Unlike circulating lymphocytes, tissue-resident lymphocytes have undergone fewer replicative cycles and are thought to have greater potential for functional plasticity (31). The contributions of stromal cell subsets to lesion persistence or progression are also incompletely understood. The use of high-throughput technologies applied to human tissue specimens, to date, has relied on a “grind-and-find” approach. Now, the availability of laser-capture microdissection microscopes that are capable of isolating single cells has opened the door to performing in-depth studies of unmanipulated tissue-resident cell populations. Rapid immunohistochemical staining can be performed on cryosections to identify specific cell populations of interest. Using pattern-recognition software, the stained cells can be identified readily and isolated directly into PCR tubes for molecular analyses. Although labor-intensive and painstaking, these types of studies will provide data derived from specifically chosen cell subsets in specific histologic contexts (Table 2).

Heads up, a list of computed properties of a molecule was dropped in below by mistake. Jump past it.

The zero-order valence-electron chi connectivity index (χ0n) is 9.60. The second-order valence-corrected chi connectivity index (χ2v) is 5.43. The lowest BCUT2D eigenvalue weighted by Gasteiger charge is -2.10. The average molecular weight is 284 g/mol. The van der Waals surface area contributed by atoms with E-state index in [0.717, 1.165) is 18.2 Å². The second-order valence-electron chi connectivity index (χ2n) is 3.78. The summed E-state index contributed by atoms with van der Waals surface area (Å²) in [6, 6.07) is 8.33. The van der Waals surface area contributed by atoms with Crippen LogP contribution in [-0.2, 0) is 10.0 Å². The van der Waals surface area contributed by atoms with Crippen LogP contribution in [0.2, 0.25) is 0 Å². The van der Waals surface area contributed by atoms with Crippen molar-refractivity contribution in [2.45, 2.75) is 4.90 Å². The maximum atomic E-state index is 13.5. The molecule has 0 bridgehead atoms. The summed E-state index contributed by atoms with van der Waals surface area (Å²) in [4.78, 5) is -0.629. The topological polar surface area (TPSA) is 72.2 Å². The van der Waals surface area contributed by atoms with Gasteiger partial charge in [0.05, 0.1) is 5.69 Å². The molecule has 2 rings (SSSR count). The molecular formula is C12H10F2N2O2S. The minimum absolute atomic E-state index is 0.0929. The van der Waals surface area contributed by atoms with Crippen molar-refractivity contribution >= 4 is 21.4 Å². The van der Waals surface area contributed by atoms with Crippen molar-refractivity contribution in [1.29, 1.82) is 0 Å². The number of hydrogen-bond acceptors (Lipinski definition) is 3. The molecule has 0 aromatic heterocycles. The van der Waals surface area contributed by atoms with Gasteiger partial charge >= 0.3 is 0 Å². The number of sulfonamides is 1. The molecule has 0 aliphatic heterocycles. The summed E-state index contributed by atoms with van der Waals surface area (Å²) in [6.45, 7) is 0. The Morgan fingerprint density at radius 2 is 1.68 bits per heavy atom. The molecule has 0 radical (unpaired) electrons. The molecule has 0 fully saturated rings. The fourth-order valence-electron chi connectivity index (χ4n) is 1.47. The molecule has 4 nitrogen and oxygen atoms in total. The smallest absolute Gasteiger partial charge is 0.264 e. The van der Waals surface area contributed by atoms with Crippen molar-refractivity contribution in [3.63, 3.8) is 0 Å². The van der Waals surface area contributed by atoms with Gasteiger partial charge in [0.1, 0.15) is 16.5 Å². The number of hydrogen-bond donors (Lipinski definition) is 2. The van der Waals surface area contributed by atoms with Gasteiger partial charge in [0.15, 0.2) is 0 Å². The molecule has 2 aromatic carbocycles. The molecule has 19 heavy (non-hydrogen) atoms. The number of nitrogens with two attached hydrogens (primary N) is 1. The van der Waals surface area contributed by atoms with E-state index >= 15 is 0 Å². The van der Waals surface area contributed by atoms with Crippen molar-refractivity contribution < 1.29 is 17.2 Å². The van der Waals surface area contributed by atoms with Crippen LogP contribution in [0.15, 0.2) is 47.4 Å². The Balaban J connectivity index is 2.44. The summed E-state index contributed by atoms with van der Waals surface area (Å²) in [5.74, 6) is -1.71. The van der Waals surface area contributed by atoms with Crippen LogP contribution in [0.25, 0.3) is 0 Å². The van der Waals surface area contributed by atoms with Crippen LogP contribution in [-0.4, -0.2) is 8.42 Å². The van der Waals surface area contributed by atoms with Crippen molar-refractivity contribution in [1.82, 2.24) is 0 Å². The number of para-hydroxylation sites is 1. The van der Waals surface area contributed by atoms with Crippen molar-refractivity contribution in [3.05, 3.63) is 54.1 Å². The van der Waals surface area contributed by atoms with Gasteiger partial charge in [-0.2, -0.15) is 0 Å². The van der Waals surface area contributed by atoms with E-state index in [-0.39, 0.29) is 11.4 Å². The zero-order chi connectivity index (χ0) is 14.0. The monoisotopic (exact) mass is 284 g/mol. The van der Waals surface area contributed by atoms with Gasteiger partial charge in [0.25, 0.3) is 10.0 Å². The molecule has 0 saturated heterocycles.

Clinical Trials: Intelligent Design
One mechanism by which invasive solid tumors evade effector immune cells is by developing neovasculature that does not express adhesion molecules that mediate egress from the circulation into the tissue. In the clinical setting of cervical HPV disease, high-grade cervical intraepithelial neoplasia can be identified visually using relatively simple technology. A dilute acetic acid wash is applied to the cervix (3% vinegar). Dysplastic cells have a higher nuclear-to-cytoplasmic ratio than do normal cells, and thus dehydrate more readily when exposed to vinegar. When viewed through a low-magnification lens, through a green filter, these dehydrated cells appear white (“aceto-white”). In addition to aceto-white changes, high-grade lesions are also identified by a pathognomonic pattern of neovasculature, termed “mosaicism” (Fig. 1). Cervical T cells express the α4β7 homing integrin. It is now clear that, similar to invasive tumors, one mechanism by which CIN2/3 can prevent recruited effector cells from accessing dysplastic epithelium is because the neovasculature in persistent CIN2/3 has downregulated the expression of MAdCAM, the ligand for α4β7 (25). This finding underscores the need to activate lesional vascular endothelium, as a therapeutic goal, in combination with other immunotherapeutic modalities.